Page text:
In brief: Saleh pledges to leave office amid intensifying resistance
Sana, Yemen – With his country tilting toward civil war and powerful tribes and mutinous soldiers arrayed against him, Yemeni President Ali Abdullah Saleh said Saturday that he would step down soon.
Saleh, a shrewd political tactician who has stayed in power for more than three decades, has broken similar promises in the past. But the president appears to be losing his grip on a state engulfed in protests, an intensifying secessionist movement in the south and growing resistance from tribes.
“I reject power and I will continue to reject it, and I will be leaving power in the coming days,” Saleh said in a speech on state television.
The president’s announcement came the day after Tawakul Karman, a journalist and human rights activist, was awarded the Nobel Peace Prize for leading demonstrations against Saleh. The prize was the latest international repudiation of the longtime leader, who survived an assassination attempt four months ago.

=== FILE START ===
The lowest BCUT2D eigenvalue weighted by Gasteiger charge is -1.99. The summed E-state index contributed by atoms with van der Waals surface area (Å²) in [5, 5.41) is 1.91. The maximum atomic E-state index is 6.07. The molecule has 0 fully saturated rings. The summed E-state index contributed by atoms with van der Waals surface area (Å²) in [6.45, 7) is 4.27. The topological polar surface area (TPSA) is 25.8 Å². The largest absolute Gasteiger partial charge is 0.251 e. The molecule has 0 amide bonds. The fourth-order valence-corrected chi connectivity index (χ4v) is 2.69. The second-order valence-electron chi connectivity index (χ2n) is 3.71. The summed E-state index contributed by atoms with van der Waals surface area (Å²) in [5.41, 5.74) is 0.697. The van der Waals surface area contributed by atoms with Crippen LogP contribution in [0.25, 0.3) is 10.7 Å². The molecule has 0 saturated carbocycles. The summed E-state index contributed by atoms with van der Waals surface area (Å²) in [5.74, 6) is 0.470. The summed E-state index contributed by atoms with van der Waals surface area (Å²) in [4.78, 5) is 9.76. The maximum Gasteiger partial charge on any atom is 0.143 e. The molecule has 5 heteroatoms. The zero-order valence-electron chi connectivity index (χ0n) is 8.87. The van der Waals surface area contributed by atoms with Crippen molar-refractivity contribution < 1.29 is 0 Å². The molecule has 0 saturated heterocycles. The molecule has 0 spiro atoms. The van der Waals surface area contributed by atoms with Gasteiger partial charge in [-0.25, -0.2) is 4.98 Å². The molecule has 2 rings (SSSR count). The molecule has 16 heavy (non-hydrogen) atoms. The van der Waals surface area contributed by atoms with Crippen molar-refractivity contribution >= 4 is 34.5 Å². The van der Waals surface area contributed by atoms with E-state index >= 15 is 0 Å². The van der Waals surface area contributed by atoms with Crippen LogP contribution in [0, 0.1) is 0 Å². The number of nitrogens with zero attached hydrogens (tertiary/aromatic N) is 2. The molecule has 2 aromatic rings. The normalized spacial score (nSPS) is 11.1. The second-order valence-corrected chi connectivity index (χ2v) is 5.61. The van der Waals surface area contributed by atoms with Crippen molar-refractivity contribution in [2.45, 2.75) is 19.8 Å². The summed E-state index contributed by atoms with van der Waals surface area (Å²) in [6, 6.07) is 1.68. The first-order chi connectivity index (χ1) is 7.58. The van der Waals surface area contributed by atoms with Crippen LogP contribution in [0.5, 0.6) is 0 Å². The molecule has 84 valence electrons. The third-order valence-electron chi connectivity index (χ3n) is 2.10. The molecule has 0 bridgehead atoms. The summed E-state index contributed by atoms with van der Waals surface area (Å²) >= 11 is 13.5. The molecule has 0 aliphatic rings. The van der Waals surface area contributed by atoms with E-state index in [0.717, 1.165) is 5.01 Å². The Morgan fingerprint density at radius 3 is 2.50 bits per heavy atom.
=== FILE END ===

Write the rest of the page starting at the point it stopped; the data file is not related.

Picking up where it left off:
U.N. atomic agency arrives in Japan to observe decontamination effort
Tokyo – Experts from the International Atomic Energy Agency arrived in the Japanese city of Fukushima today to observe the massive decontamination effort following the world’s worst nuclear disaster since Chernobyl.
Local doctors also began a long-term survey of children for thyroid abnormalities, a problem associated with radiation exposure. Officials hope to test some 360,000 people who were under the age of 18 when the nuclear crisis began in March, and then provide follow-ups throughout their lifetimes.
The 12-member IAEA group was to visit farms, schools and government offices throughout Fukushima prefecture in northeastern Japan to observe the cleanup process. It is the U.N. atomic agency’s second major mission to Japan since the crisis at Fukushima’s Dai-ichi nuclear power plant began.
Nearly 20,000 people were killed when the earthquake and tsunami hit Japan on March 11, and the disaster severely damaged the Fukushima complex. Tens of thousands of people still cannot – or choose not to – return to their homes because of the radioactive contamination.